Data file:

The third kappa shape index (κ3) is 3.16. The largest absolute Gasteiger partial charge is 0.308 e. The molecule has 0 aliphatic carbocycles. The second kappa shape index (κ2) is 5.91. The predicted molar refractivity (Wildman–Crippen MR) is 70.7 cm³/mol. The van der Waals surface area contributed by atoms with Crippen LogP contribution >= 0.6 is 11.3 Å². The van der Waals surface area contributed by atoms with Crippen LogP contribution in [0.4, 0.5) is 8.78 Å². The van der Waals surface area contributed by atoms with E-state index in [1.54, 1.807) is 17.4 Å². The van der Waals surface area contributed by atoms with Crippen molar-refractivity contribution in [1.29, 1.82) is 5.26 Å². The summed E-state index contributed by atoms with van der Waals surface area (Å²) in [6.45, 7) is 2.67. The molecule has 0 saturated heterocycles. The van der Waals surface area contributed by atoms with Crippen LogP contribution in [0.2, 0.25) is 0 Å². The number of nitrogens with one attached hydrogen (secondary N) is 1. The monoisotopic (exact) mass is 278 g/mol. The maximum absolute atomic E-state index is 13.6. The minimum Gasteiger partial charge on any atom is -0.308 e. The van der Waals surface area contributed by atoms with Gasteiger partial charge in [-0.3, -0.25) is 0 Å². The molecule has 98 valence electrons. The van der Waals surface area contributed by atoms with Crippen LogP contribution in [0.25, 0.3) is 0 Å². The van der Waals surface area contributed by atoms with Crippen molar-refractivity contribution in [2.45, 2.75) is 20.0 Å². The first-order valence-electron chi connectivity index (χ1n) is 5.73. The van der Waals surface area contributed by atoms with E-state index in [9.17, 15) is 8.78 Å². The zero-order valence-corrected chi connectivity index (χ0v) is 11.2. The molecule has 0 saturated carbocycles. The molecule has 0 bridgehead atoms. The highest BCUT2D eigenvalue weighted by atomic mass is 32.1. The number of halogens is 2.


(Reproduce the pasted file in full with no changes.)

The third kappa shape index (κ3) is 3.16. The largest absolute Gasteiger partial charge is 0.308 e. The molecule has 0 aliphatic carbocycles. The second kappa shape index (κ2) is 5.91. The predicted molar refractivity (Wildman–Crippen MR) is 70.7 cm³/mol. The van der Waals surface area contributed by atoms with Crippen LogP contribution >= 0.6 is 11.3 Å². The van der Waals surface area contributed by atoms with Crippen LogP contribution in [0.4, 0.5) is 8.78 Å². The van der Waals surface area contributed by atoms with E-state index in [1.54, 1.807) is 17.4 Å². The van der Waals surface area contributed by atoms with Crippen molar-refractivity contribution in [1.29, 1.82) is 5.26 Å². The summed E-state index contributed by atoms with van der Waals surface area (Å²) in [6.45, 7) is 2.67. The molecule has 0 saturated heterocycles. The van der Waals surface area contributed by atoms with Crippen LogP contribution in [0.2, 0.25) is 0 Å². The number of nitrogens with one attached hydrogen (secondary N) is 1. The monoisotopic (exact) mass is 278 g/mol. The maximum absolute atomic E-state index is 13.6. The minimum Gasteiger partial charge on any atom is -0.308 e. The van der Waals surface area contributed by atoms with Gasteiger partial charge in [-0.3, -0.25) is 0 Å². The molecule has 98 valence electrons. The van der Waals surface area contributed by atoms with Crippen LogP contribution in [0.25, 0.3) is 0 Å². The van der Waals surface area contributed by atoms with Crippen molar-refractivity contribution in [2.45, 2.75) is 20.0 Å². The first-order valence-electron chi connectivity index (χ1n) is 5.73. The van der Waals surface area contributed by atoms with E-state index in [9.17, 15) is 8.78 Å². The zero-order valence-corrected chi connectivity index (χ0v) is 11.2. The molecule has 0 saturated carbocycles. The molecule has 0 bridgehead atoms. The highest BCUT2D eigenvalue weighted by atomic mass is 32.1. The number of halogens is 2.